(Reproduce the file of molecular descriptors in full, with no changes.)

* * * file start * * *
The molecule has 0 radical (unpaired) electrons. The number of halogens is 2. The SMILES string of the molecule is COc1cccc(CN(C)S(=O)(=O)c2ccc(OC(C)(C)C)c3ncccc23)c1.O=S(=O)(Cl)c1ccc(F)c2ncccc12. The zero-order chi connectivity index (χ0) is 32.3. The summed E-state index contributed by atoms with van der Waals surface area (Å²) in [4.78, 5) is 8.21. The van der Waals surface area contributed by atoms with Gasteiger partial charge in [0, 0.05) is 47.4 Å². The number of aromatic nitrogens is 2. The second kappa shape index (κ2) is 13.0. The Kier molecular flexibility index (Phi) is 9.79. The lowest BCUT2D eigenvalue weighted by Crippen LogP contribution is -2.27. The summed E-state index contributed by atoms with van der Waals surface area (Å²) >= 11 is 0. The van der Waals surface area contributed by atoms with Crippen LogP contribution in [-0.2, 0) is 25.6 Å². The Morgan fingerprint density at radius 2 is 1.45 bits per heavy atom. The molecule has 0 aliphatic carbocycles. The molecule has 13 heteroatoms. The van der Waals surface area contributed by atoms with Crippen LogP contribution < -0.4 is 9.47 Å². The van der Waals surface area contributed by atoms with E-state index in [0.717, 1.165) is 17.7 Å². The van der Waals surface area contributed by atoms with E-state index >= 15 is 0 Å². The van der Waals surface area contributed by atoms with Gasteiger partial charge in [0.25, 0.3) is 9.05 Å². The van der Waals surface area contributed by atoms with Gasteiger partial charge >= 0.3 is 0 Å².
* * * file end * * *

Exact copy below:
The molecule has 0 radical (unpaired) electrons. The number of halogens is 2. The SMILES string of the molecule is COc1cccc(CN(C)S(=O)(=O)c2ccc(OC(C)(C)C)c3ncccc23)c1.O=S(=O)(Cl)c1ccc(F)c2ncccc12. The zero-order chi connectivity index (χ0) is 32.3. The summed E-state index contributed by atoms with van der Waals surface area (Å²) in [4.78, 5) is 8.21. The van der Waals surface area contributed by atoms with Gasteiger partial charge in [0, 0.05) is 47.4 Å². The number of aromatic nitrogens is 2. The second kappa shape index (κ2) is 13.0. The Kier molecular flexibility index (Phi) is 9.79. The lowest BCUT2D eigenvalue weighted by Crippen LogP contribution is -2.27. The summed E-state index contributed by atoms with van der Waals surface area (Å²) >= 11 is 0. The van der Waals surface area contributed by atoms with Crippen LogP contribution in [-0.2, 0) is 25.6 Å². The Morgan fingerprint density at radius 2 is 1.45 bits per heavy atom. The molecule has 0 aliphatic carbocycles. The molecule has 13 heteroatoms. The van der Waals surface area contributed by atoms with Crippen LogP contribution < -0.4 is 9.47 Å². The van der Waals surface area contributed by atoms with E-state index in [0.717, 1.165) is 17.7 Å². The van der Waals surface area contributed by atoms with E-state index >= 15 is 0 Å². The van der Waals surface area contributed by atoms with Gasteiger partial charge in [0.25, 0.3) is 9.05 Å². The van der Waals surface area contributed by atoms with Gasteiger partial charge >= 0.3 is 0 Å².